Back in December, we looked at “multi-shot shifts” through both an offensive and defensive lens. The theory was that since not all teams are created equally, and thus not all teams go about exerting territorial control in the same manner, looking at multi-shot shift generation and suppression would give us a different look into how teams are handling themselves at 5-on-5.
With certain criteria, it’s not difficult to pull multi-shot shift data from what’s available on the NHL play-by-play sheets. Recall the parameters from the December entry:
“In order to pull this data out, we must have time constraints. Here, any instance in which two or more shot-attempts were recorded within 10-seconds of one another counts as a 'multi-shot shift'. No neutral or defensive zone event must occur between these shot-attempts – if it does, we know the puck has left the offensive zone. Any data immediately following an offensive zone face-off must also be eliminated, as will any instance in which there is a stoppage of play following the first shot-attempt. Not only can we observe efficiency at generating multi-shot shifts upon entry, we can reverse it and see how well a team does at avoiding those multi-shot shifts against.“
A few things jumped off of the page back in December. For example, the Florida Panthers and Winnipeg Jets had the two best multi-shot shift differentials in the league. While Florida’s success has been mixed since the time of that post, Winnipeg’s been able to buoy themselves in the standings, thanks largely to being the 8th-ranked possession team at 5-on-5. And San Jose, a team we know historically struggles in the neutral zone but dominates in the offensive zone, predictably had the most ‘multi-shot shifts’ of any team in the league.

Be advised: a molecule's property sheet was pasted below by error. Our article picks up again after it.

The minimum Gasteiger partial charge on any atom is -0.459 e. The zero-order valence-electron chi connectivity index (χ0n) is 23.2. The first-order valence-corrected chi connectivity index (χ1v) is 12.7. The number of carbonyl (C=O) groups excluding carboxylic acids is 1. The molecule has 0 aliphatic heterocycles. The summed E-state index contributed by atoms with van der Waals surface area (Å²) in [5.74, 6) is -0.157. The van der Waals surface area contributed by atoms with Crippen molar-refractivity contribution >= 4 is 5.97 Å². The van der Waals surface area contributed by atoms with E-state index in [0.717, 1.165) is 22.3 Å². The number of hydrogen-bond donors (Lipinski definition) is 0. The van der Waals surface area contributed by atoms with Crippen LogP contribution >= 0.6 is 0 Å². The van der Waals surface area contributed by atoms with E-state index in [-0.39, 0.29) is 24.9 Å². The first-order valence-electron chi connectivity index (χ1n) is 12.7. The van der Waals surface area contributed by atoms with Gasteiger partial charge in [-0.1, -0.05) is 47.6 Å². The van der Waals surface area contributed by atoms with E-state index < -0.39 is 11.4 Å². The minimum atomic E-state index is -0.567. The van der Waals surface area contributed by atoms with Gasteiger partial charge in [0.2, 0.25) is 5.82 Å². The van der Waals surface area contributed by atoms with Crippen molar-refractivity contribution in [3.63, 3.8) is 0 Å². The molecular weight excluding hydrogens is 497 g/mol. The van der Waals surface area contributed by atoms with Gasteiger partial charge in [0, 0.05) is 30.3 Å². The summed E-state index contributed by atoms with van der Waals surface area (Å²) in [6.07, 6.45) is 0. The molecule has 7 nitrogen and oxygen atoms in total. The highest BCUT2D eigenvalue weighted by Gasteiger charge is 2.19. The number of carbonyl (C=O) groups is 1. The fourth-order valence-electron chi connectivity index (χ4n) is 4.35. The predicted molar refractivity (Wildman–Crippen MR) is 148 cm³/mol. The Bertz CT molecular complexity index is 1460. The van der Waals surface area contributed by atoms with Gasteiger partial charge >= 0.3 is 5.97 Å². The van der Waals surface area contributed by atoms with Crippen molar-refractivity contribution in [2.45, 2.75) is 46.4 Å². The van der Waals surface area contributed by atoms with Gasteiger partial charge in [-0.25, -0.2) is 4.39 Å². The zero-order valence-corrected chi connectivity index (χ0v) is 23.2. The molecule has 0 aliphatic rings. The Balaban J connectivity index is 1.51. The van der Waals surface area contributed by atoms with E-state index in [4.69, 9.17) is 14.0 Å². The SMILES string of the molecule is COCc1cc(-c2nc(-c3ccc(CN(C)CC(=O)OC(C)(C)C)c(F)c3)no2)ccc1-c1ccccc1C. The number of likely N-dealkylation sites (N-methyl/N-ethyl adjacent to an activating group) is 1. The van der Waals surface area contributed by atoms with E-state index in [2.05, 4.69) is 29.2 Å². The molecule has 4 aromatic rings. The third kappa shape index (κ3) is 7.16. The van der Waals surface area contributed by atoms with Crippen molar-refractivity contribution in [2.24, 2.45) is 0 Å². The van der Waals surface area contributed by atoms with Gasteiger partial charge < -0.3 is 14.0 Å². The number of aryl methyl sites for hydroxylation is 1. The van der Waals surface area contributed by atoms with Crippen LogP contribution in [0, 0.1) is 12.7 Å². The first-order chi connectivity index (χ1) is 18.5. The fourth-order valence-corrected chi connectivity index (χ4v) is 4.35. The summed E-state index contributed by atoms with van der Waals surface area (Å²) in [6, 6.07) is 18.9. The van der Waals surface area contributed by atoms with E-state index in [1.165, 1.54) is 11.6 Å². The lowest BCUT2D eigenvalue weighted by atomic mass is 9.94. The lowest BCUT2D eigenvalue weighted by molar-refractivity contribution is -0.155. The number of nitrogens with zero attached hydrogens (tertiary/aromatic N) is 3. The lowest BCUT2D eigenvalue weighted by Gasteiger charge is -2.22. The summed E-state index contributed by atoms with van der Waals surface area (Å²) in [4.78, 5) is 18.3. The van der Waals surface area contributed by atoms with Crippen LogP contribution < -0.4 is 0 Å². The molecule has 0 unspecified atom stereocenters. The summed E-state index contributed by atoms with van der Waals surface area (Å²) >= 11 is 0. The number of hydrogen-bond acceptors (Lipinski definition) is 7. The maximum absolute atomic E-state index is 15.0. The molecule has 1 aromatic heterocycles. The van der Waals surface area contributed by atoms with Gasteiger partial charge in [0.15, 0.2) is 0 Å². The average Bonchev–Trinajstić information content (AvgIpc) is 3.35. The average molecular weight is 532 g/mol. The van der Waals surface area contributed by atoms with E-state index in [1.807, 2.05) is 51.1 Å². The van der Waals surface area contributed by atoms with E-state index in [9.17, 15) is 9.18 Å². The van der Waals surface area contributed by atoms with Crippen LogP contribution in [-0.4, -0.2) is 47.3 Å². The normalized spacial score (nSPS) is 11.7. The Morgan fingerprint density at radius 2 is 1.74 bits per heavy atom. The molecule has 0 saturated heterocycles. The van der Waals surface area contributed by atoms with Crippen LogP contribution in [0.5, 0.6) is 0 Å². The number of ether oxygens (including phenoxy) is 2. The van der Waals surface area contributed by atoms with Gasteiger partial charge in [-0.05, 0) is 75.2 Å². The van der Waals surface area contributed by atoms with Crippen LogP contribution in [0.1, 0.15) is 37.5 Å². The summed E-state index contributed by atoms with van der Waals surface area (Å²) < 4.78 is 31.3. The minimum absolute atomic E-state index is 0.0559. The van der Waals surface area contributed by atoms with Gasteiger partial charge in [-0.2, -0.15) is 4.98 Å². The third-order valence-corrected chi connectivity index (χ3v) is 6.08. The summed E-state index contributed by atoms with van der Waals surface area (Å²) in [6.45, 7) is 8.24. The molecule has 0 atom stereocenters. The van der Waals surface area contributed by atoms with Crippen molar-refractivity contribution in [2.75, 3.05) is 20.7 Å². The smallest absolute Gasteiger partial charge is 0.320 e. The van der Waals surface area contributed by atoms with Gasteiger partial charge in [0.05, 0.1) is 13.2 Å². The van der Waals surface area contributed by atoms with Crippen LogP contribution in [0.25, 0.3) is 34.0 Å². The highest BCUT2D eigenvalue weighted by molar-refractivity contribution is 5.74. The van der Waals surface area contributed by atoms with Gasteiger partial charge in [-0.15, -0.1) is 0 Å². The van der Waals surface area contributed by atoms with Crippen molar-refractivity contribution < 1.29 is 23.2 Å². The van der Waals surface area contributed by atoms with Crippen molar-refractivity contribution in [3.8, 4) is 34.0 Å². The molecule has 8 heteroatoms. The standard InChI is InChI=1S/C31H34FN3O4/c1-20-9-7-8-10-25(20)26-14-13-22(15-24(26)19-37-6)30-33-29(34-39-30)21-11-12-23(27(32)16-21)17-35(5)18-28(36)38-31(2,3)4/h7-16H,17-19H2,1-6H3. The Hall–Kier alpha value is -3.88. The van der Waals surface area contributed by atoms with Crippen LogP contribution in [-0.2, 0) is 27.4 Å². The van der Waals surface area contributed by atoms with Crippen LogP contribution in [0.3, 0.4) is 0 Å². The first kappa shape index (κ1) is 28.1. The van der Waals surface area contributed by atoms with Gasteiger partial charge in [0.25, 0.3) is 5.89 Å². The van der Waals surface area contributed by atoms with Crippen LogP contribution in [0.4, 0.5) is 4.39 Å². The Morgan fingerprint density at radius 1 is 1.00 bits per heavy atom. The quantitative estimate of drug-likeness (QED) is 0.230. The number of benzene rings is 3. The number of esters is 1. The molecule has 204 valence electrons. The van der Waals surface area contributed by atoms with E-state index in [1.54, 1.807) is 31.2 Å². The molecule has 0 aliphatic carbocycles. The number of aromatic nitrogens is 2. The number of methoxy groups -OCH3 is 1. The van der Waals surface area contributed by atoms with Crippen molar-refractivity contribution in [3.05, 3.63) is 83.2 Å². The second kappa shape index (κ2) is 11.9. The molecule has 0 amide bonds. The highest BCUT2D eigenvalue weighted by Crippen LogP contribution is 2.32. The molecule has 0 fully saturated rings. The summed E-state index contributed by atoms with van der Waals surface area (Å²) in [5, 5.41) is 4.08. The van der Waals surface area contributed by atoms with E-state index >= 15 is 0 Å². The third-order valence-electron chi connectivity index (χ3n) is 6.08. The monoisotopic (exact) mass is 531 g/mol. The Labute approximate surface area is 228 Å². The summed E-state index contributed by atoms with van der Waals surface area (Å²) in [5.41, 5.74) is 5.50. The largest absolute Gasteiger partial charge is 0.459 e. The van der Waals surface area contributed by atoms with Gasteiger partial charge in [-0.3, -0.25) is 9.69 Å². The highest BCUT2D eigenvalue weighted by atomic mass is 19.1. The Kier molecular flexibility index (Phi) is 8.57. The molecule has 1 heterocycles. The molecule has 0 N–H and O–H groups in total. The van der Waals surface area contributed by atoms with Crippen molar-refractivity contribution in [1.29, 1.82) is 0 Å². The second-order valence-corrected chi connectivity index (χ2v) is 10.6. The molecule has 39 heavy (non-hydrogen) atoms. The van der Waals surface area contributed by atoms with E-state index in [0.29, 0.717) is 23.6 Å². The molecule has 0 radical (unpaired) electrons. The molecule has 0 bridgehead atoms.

On the defensive side, the data suggested it was almost impossible to generate multi-shot shifts against Detroit, St. Louis, and Minnesota.
Perhaps most interestingly, the data indicated a potential problem area for two really good teams in the Chicago Blackhawks and New York Islanders. Despite posting really strong possession numbers at the time (ranked 1st and 4th league-wide, respectively), both teams had actually given up more multi-shot shifts than those that they generated.
Naturally, I got curious as to what’s happened over the last few months, and whether or not there are any teams trending in certain directions. So, like I did in December, I pulled out all multi-shot shift data for Eastern and Western Conference teams from January 1, 2015 through Monday evening.
Let’s first look at the East, and sort by differential. Recall the three best teams at last check-in (Florida, Tampa Bay, Ottawa), and three worst teams (Philadelphia, Buffalo, Columbus). What’s changed?
Yes – you’re reading that properly. No team in the East has come close to generating the same number of multi-shot shifts as the Carolina Hurricanes, and because they’ve been respectable on the defensive end, they easily carry the best conference differential. This matches up with what we have witnessed over the last few months in Carolina at the team level – skyrocketing possession numbers, and the definition of a ‘spoiler’ team that can wreak havoc on a playoff hopeful down the stretch. They are, perhaps more than any other team in the league, the one to watch as a potential rebound candidate in the 2015-2016 season.